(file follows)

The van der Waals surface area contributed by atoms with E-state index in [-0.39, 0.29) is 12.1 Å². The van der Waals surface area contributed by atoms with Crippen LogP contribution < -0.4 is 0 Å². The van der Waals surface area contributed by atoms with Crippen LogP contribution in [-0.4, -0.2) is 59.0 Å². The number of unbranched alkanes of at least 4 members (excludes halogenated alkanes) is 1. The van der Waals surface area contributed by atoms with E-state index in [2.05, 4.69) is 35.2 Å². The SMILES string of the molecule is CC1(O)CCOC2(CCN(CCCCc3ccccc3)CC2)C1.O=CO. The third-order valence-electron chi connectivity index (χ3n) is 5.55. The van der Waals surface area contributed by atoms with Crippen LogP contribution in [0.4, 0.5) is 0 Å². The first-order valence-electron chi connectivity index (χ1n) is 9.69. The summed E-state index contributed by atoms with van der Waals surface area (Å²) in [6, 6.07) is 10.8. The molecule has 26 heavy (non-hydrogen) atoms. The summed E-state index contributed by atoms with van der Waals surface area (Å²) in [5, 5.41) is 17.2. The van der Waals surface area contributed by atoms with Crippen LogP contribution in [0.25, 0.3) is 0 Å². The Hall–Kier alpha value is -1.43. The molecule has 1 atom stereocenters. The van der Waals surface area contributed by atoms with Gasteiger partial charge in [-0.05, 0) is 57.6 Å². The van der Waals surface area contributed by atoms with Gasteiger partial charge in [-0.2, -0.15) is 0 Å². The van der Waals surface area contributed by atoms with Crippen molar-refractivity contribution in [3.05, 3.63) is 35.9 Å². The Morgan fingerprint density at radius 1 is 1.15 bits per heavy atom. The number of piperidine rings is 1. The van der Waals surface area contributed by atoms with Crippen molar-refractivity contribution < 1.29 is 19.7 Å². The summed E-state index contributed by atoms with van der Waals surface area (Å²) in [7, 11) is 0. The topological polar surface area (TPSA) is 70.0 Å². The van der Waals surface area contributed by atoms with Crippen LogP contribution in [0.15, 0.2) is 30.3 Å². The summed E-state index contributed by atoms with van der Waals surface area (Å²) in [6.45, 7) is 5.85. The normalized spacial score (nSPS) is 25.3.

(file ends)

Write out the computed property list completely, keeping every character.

The van der Waals surface area contributed by atoms with E-state index in [-0.39, 0.29) is 12.1 Å². The van der Waals surface area contributed by atoms with Crippen LogP contribution < -0.4 is 0 Å². The van der Waals surface area contributed by atoms with Crippen LogP contribution in [-0.4, -0.2) is 59.0 Å². The number of unbranched alkanes of at least 4 members (excludes halogenated alkanes) is 1. The van der Waals surface area contributed by atoms with E-state index in [2.05, 4.69) is 35.2 Å². The SMILES string of the molecule is CC1(O)CCOC2(CCN(CCCCc3ccccc3)CC2)C1.O=CO. The third-order valence-electron chi connectivity index (χ3n) is 5.55. The van der Waals surface area contributed by atoms with Crippen LogP contribution in [0.4, 0.5) is 0 Å². The first-order valence-electron chi connectivity index (χ1n) is 9.69. The summed E-state index contributed by atoms with van der Waals surface area (Å²) in [6, 6.07) is 10.8. The molecule has 26 heavy (non-hydrogen) atoms. The summed E-state index contributed by atoms with van der Waals surface area (Å²) in [5, 5.41) is 17.2. The van der Waals surface area contributed by atoms with Crippen LogP contribution in [0.25, 0.3) is 0 Å². The Hall–Kier alpha value is -1.43. The molecule has 1 atom stereocenters. The van der Waals surface area contributed by atoms with Gasteiger partial charge in [-0.05, 0) is 57.6 Å². The van der Waals surface area contributed by atoms with Gasteiger partial charge in [-0.2, -0.15) is 0 Å². The van der Waals surface area contributed by atoms with Crippen molar-refractivity contribution in [3.05, 3.63) is 35.9 Å². The Morgan fingerprint density at radius 1 is 1.15 bits per heavy atom. The number of piperidine rings is 1. The van der Waals surface area contributed by atoms with Crippen molar-refractivity contribution < 1.29 is 19.7 Å². The summed E-state index contributed by atoms with van der Waals surface area (Å²) in [7, 11) is 0. The topological polar surface area (TPSA) is 70.0 Å². The van der Waals surface area contributed by atoms with Crippen LogP contribution in [0.15, 0.2) is 30.3 Å². The summed E-state index contributed by atoms with van der Waals surface area (Å²) in [6.45, 7) is 5.85. The normalized spacial score (nSPS) is 25.3.